Greater Dinosaur Region

The Greater Dinosaur Region in Colorado, Utah and Wyoming is cherished for its stunning landscapes. Known as a place where dinosaurs once roamed, this area still has abundant wildlife.

While some parts of the region like Dinosaur National Monument are already protected, many more areas are still at risk. The Wilderness Society is working to preserve some of the wildest parts of this unique landscape.

Why the Greater Dinosaur Region

The Greater Dinosaur Region is an area with a wealth of natural beauty. These wild landscapes – and the bones of the dinosaurs that the area is named for – are an economic driver for local communities.  Protecting the wild areas of the region is important for the people and the wildlife that live here.

Work we’re doing

We’re working with our partners to protect some of the wildest areas in the Greater Dinosaur region, including:

  • Red desert cliffs of Wyoming’s Adobe Town.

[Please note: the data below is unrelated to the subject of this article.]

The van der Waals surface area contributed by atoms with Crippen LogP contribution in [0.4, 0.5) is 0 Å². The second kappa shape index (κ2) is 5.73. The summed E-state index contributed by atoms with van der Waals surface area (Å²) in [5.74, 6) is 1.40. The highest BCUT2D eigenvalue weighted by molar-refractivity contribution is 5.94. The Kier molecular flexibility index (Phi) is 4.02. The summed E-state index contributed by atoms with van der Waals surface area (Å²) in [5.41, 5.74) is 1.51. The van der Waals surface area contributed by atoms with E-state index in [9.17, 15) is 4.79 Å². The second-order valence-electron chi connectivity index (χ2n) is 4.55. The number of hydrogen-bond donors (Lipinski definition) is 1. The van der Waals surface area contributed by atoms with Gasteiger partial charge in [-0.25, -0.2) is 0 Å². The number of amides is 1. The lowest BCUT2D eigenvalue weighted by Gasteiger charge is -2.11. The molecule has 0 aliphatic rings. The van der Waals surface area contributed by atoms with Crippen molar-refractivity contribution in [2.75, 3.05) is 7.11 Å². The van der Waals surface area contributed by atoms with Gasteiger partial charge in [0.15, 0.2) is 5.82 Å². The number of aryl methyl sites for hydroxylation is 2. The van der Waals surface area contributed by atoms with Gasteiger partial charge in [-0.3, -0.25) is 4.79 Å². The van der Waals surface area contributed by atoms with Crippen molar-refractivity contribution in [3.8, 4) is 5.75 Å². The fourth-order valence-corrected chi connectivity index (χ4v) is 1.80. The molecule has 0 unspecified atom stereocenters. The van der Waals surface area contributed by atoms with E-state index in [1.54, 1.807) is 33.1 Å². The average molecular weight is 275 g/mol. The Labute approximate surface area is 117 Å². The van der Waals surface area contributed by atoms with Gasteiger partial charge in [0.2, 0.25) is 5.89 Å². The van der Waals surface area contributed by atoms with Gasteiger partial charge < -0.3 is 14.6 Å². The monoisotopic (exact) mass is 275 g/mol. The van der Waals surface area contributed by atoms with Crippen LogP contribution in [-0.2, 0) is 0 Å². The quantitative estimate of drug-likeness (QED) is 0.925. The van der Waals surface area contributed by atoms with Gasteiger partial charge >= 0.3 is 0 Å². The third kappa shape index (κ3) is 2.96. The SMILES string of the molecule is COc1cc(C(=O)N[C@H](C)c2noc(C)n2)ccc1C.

• Multicolored badlands of Colorado’s Vermillion Basin.
  • Proposed wilderness lands surrounding Dinosaur National Monument in both Colorado and Utah.

Our partners

We couldn’t accomplish our conservation goals in the Greater Dinosaur Region alone. We partner with many local groups and some national groups and federal agencies to keep the Greater Dinosaur Region protected.
 

  • Michael Reinemer
    To mark the 50th year since the signing of the Wilderness Act in 1964, the Getches-Wilkinson Center for Natural Resources, Energy and the Environment and The Wilderness Society will host a conference on September 4 and 5 at the University of Colorado Law School in Boulder. “Celebrating the Great Law: The Wilderness Act at 50” will feature prominent authors, professors, historians, activists and Colorado’s poet laureate.  
     
  • cate tanenbaum

    Wilderness Society applauds House for moving beyond ‘gridlock’ but says new amendments lead legislation astray

    The Wilderness Society today praised the House Natural Resources Comamittee for advancing Wilderness designations for Washington state and Nevada but worries House legislation departs too significantly from more locally supported counterpart bills in the Senate. 

  • Neil Shader

    The following statement can be attributed to Chase Huntley, senior government relation director for The Wilderness Society. Chase was invited to testify before the House Natural Resources Committee Subcommittee on Energy and Mineral Resources on H.R. 596 and H.R. 1363.